Many people, upon paying careful attention to their thinking patterns, are surprised at the negativity they find there. But when we take notice of involuntary thoughts in a nonjudgmental way, we initiate a healing process that will eventually allow us to replace intimidating and upsetting self-talk with positive, empowering thoughts.

While the occasional downbeat or judgmental thought may have little impact on your contentment, the ongoing negativity that passes unnoticed can have a dampening effect on your mood and your outlook. When you are aware of the tone of your thoughts, however, you can challenge them.

Try to be conscious of your feelings, opinions, and judgments for a single day. From sunup to sundown, scrutinize the messages you are feeding into your subconscious mind. Consider your thoughts from the perspective of a detached observer and try not to judge yourself based on the notions that come unbidden into your mind. Simply watch the flow of your consciousness and make a note of the number of times you find yourself focusing on gloomy notions or indulging in self-directed criticism.

As you become increasingly aware of your patterns of thought, whether positive and negative, you will gradually learn to control the character of your stream of consciousness. Endeavor always to remember that the images and ideas that pass through your mind are transient and not a true representation of who you are. In training yourself to be cognizant of your thoughts, you gain the ability to actively modulate your mood. The awareness you cultivate within yourself will eventually enable you to create a foundation of positivity from which you can build a more authentic existence.

From the DailyOM

A Spiritual Workout

What we really have is a daily reprieve contingent on the maintenance of our spiritual condition.

Maintaining my spiritual condition is like working out every day, planning for the marathon, swimming laps, jogging. It's staying in good shape spiritually, and that requires prayer and meditation. The single most important way for me to improve my conscious contact with a Higher Power is to pray and meditate.

I am as powerless over alcohol as I am to turn back the waves of the sea; no human force had the power to overcome my alcoholism. Now I am able to breathe the air of joy, happiness and wisdom. I have the power to love and react to events around me with the eyes of a faith in things that are not readily apparent.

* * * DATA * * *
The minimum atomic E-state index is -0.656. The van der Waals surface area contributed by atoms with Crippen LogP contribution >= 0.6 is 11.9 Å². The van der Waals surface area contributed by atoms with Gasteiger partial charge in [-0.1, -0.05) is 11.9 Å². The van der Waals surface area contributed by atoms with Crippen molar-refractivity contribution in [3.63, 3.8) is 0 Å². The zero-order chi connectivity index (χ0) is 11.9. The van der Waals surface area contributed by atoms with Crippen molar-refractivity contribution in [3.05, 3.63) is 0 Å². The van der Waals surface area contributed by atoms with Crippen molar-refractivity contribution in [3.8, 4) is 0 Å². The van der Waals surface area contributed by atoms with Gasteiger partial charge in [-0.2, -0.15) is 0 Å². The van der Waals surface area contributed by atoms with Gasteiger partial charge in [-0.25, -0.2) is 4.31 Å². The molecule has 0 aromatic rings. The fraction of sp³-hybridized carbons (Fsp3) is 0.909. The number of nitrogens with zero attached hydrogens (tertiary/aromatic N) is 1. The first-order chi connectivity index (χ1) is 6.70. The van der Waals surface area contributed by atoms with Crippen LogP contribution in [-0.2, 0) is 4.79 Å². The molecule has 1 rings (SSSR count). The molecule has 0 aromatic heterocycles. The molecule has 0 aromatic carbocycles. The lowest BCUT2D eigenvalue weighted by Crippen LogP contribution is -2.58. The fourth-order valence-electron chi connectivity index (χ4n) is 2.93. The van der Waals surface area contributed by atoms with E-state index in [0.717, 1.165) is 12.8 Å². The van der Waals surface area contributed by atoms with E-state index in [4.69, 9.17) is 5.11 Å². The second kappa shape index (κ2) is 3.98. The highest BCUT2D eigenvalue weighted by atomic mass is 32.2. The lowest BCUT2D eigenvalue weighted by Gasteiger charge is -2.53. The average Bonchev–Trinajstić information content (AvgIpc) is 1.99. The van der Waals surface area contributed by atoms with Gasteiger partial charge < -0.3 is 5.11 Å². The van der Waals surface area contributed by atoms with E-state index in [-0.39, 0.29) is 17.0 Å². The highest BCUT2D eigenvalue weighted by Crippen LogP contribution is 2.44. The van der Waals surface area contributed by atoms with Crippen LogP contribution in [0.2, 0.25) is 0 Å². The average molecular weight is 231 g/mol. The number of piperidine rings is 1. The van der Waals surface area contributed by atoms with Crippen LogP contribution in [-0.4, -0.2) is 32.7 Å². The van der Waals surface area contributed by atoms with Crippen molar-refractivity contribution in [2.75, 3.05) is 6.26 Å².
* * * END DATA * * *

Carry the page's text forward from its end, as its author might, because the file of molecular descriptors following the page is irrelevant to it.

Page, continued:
My daily reprieve means that, no matter how difficult or painful things appear today, I can draw on the power of the program to stay liberated from my cunning, baffling and powerful illness.

Daily Reflections © 1990 AAWS INC

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Listen During Prayer

How can anyone expect God to acquiesce in the half-baked prayers that a lot of us send up to Him. He would have the world in a worse chaos than it is now in five minutes.

Real prayer is not telling God what we want. It is putting ourselves at His disposal so that He can tell us what He wants. Prayer is not trying to get God to change His will. It is trying to find out what His will is. . . That's why it is so important for us to listen
as well as talk when we pray.

c. 1985 AAWS, Alcoholics Anonymous Comes of Age, p. 265
AA Thought for the Day (courtesy

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November 18, 2006

Through the Eyes of a Child

Big Mud Puddles and Yellow Dandelions

When I look at a patch of dandelions, I see a bunch of weeds that are going to take over my yard. My kids see flowers for Mom and blowing white fluff you can wish on.

When I look at an old drunk and he smiles at me, I see a smelly, dirty person who probably wants money and I look away. My kids see someone smiling at them and they smile back.

When I hear music I love, I know I can't carry a tune and don't have much rhythm so I sit self-consciously and listen. My kids feel the beat and move to it. They sing out the words. If they don't know them, they make up their own.

When I feel wind on my face, I brace myself against it. I feel it messing up my hair and pulling me back when I walk. My kids close their eyes, spread their arms and fly with it, until they fall to the ground laughing.

When I see a mud puddle I step around it. I see muddy shoes and dirty carpets. My kids sit in it. They see dams to build, rivers to cross and worms to play with.

I wonder if we are given kids to teach or to learn from?

Enjoy the little things in life, for one day you may look back and realize they were the big things.


Author Unknown

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Do It Now

Trust in God and do something.
--Mary Lyon

I have gotten over my procrastination. I was always putting things off till tomorrow and as a result they never got done. "There is always another day" was my motto instead of "Do it now." Under the influence of alcohol, I had grandiose plans. When I was sober I was too busy getting over my drunk to start anything.